Architecture

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Combining Apartments
A conversation with Frederick Wildfoerster of Virtus Design


More popular than ever in New York City, combining two or even three apartments can be the route to an ideal home. The success of the combination lies in the balance.

\\ What is the first step in approaching the task of combining multiple apartments?

FW: If possible, we seek out the original floor plans to understand how the space was conceived. Many New York spaces are the result of previous divisions. Whenever possible, we return the space to the integrity of the original architecture. Of course, structural considerations need to be considered along with the client’s needs and lifestyle.

\\  How do you make a combined dwelling feel like a unified whole?

FW: Flow is crucial! Though there may be dedicated spaces for different purposes (work/living, for example), a unified design scheme is important. Coherent lighting and flooring help to unify.

\\  How do you optimize the investment of combining apartments?

FW: Larger apartments are in more and more demand. A unified aesthetic throughout will make it easier to sell. For example, when creating multiple bathrooms in a combined unit, we will use similar materials and fixtures, perhaps varying the colors—but the overall feeling remains coherent.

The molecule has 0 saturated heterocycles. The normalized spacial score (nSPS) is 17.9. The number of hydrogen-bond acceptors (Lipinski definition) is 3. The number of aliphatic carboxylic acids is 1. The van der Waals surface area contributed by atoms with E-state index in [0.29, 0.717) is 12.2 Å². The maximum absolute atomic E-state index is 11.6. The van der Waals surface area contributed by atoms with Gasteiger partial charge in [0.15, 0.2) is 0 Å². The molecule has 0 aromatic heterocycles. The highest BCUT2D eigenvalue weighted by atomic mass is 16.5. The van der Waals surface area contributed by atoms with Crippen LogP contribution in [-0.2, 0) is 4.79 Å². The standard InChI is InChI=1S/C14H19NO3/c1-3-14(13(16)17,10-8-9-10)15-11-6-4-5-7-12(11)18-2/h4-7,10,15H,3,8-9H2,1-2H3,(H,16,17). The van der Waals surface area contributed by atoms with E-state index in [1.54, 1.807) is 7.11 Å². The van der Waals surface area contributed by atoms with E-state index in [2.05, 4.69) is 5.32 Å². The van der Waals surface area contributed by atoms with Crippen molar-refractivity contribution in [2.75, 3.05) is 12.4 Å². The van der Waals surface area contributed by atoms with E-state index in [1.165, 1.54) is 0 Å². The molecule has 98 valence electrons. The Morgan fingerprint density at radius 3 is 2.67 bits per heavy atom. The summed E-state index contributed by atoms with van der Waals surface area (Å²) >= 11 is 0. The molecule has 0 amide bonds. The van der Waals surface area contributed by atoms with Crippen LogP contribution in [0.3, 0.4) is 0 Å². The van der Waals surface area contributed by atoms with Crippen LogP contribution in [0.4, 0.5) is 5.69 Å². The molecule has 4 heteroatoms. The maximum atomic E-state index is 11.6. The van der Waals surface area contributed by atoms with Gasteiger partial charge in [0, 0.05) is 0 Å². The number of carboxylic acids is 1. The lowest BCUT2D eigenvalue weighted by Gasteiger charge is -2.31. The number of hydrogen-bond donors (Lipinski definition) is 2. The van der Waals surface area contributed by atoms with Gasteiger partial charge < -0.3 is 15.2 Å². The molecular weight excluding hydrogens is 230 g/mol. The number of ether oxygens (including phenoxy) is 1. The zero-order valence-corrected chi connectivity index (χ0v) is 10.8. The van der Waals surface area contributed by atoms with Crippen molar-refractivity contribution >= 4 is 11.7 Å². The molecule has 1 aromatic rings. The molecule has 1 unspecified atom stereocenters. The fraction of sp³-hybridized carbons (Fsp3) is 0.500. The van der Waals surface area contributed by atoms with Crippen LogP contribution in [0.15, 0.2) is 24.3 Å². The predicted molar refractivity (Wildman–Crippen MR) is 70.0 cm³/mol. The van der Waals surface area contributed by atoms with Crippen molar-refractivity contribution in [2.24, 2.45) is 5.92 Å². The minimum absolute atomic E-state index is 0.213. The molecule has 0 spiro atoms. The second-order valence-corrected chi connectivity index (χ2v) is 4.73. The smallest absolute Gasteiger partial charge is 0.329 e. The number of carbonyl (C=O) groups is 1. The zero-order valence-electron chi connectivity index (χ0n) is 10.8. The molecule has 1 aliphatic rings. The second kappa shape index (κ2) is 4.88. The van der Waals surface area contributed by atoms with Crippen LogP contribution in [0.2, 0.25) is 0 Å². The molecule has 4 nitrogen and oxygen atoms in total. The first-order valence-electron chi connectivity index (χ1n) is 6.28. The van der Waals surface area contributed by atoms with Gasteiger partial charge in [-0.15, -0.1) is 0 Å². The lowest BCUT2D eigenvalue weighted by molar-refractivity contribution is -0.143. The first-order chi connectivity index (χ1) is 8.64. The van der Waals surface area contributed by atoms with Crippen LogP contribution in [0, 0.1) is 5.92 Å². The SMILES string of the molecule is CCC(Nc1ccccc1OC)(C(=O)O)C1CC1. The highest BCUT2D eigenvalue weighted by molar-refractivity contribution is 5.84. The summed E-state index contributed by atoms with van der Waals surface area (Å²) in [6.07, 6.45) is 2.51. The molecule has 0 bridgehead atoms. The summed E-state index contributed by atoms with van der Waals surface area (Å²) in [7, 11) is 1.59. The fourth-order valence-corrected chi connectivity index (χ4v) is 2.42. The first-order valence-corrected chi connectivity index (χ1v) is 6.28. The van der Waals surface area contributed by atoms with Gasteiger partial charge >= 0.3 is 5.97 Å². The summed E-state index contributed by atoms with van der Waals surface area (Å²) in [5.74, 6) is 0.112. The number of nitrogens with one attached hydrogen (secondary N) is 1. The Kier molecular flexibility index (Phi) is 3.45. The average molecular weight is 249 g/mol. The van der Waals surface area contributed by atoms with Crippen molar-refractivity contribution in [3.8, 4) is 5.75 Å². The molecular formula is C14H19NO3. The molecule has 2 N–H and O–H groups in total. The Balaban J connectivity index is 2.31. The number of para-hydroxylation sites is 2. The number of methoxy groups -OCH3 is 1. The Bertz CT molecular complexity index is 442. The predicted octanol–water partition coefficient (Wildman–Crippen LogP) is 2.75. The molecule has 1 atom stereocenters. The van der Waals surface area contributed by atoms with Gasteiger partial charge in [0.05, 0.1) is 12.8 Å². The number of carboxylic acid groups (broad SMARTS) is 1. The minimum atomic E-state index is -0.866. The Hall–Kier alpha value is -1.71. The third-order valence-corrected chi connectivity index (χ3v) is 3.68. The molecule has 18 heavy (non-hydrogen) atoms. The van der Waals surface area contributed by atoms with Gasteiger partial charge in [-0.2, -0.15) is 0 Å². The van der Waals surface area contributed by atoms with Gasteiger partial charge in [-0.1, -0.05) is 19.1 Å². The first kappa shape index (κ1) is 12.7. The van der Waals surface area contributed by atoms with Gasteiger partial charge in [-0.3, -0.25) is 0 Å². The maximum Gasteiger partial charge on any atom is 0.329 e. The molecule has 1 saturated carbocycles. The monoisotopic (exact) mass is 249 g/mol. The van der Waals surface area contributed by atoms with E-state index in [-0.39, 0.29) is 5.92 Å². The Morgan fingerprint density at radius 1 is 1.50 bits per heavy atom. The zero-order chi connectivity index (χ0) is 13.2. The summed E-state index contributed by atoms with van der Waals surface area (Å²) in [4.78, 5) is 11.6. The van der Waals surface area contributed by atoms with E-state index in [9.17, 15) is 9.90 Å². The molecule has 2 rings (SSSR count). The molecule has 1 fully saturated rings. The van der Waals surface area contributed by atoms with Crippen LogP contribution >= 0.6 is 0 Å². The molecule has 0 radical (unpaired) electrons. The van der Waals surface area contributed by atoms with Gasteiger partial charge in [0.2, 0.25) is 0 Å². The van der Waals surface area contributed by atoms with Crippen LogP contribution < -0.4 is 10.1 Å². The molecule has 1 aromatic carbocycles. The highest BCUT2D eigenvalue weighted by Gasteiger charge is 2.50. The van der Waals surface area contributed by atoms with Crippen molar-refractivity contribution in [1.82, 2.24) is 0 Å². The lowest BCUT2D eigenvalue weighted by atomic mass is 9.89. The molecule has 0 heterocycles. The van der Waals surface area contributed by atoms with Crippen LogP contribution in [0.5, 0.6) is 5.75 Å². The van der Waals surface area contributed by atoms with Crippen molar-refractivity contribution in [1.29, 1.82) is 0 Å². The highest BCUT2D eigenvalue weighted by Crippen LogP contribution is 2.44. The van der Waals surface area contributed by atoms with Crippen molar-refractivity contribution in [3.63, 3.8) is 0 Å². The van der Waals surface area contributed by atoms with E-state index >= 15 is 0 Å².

\\  Besides the increase in square footage, what changes the most in the combined apartment?

FW: The whole needs to be greater than the sum of the parts. Beyond just more rooms, combining two apartments generally offers the opportunity to make the entry and/or living area more gracious, welcoming and visually interesting. There is a change in scale which impacts decorating choices and the scale of the art you display.

\\  How do you recommend adapting the second kitchen of the combined apartment?

FW: Since NYC regulations do not allow two full kitchens, clients have a few options for their combined apartment: laundry room, wine room or a prep area for parties.

\\  Is the formal dining room extinct?

FW: In city apartments, we recommend making the dining room a multi-functional, useful space. Beyond a place for a table and chairs, the dining room can also encompass a client’s library or serve as a music room. The room will be more interesting, warmer in feeling, and more likely to be used often.

\\  Any other advice for those who wish to combine apartments?

FW: We always recommend that clients have at least a five-year plan for their needs. If you can articulate upcoming potential needs or changes, then your interior designer can make sure the design will work for you over time.  For example, we have helped clients who were planning to expand the family, or who wanted to make sure their apartment would continue to be comfortable for them as they age.